When I finish with the Selective Adjust I usually play with Tune Image, where I can change the brightness, ambience contrast, saturation and the white balance by just sliding my finger up and down on the photo. After that I do look the other options that Snapseed offers me, and when I am quite happy with what I have achieved I save it, by pressing the save icon, third one beneath the photo.

Final Image


Here it is! The final version. I am quite happy with this one. Now it’s your turn to go and play with these lovely apps! Thank you very much.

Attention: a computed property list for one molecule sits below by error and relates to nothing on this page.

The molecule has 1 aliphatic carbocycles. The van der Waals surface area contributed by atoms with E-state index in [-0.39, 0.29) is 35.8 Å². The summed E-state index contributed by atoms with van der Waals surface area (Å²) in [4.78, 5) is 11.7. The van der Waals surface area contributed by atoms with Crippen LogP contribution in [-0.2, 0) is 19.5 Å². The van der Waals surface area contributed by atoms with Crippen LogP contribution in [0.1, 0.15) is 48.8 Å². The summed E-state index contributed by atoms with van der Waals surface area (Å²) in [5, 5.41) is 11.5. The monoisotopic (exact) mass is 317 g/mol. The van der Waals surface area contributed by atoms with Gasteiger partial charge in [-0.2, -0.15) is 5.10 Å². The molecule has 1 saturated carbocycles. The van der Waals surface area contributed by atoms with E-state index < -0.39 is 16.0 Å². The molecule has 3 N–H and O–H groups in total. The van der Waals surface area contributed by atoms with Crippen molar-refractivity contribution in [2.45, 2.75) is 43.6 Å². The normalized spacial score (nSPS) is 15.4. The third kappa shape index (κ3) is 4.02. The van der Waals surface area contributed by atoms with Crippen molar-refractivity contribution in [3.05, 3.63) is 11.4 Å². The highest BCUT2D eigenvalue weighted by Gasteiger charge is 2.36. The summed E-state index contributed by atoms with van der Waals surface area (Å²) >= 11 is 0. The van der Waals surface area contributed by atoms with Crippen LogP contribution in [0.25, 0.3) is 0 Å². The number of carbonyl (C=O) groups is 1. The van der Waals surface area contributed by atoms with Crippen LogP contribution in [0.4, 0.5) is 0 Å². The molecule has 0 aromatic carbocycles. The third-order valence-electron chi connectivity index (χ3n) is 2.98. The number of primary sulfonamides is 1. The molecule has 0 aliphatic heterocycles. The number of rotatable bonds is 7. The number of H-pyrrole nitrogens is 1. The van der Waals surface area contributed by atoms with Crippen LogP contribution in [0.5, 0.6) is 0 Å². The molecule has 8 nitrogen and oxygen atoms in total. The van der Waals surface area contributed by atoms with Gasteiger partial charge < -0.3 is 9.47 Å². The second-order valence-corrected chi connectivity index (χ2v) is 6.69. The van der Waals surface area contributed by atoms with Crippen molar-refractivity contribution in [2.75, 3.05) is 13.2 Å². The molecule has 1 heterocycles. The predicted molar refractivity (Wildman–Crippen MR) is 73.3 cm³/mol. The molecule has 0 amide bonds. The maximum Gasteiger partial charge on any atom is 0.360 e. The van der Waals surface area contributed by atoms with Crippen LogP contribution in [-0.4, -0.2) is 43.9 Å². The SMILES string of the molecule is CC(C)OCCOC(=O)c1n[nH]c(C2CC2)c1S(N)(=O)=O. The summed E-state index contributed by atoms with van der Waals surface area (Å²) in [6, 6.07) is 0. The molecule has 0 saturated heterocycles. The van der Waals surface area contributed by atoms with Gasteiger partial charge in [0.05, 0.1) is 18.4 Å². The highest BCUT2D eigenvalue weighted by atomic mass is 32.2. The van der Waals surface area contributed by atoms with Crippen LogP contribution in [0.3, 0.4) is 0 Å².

Dilshad Corleone aka italianbrother on Instagram, albeit in love with the photography of Henri Cartier-Bresson and his 35mm format, considers himself to be a true iphoneographer. His street photography has been exhibited at the Vyner Studio in London for the Photomonth East London (October 2012), at KCC Chelsea in London A collective Iphoneography Exhibition (November 2012), at the Truman Brewery in London for the Iconic London Exhibition (December 2012), at the Unit24 Gallery in London MobilePixation Mobile Arts Exhibition (December 2012), At the Laboratorio de Artes Variedades, Guadalajara, Mexico for the Dreams Without Borders Exhibition (December 2012 – January 2013), at the Garden Gate Creativity Centre in Berkeley, California and at the Galerie OutOfMyMind in Bremen, Germany as part of the Third Wave Iphoneography Exhibition (January 2013), at MacWorld International Conference in Los Angeles as part of the Mobilmasters Exhibition (Januarry/February 2013), Soho Gallery For Digital Arts in New York as part of the Mobile Photo Award Exhibition (February 2013). Dilshad’s work is gracing the wall of private owners in London, Italy, France, Spain and the USA, and he is a columnist for Dilshad has travelled widely all over the world, especially in East Asia, Africa and recently in Iraq where he worked in an orphanage as a volunteer. His Iphoneography have a strong feel of the old 1920’s 1930’s photography and he loves the grunge, the dirt, and the grit. Dilshad is also fond to portray the unspoken London, the untold London, with heavily blurred background, men with big, long beards, hats and characteristic and peculiar faces. Iphoneography and Street-photography has given him the power to tell his stories, what he sees and what touches him.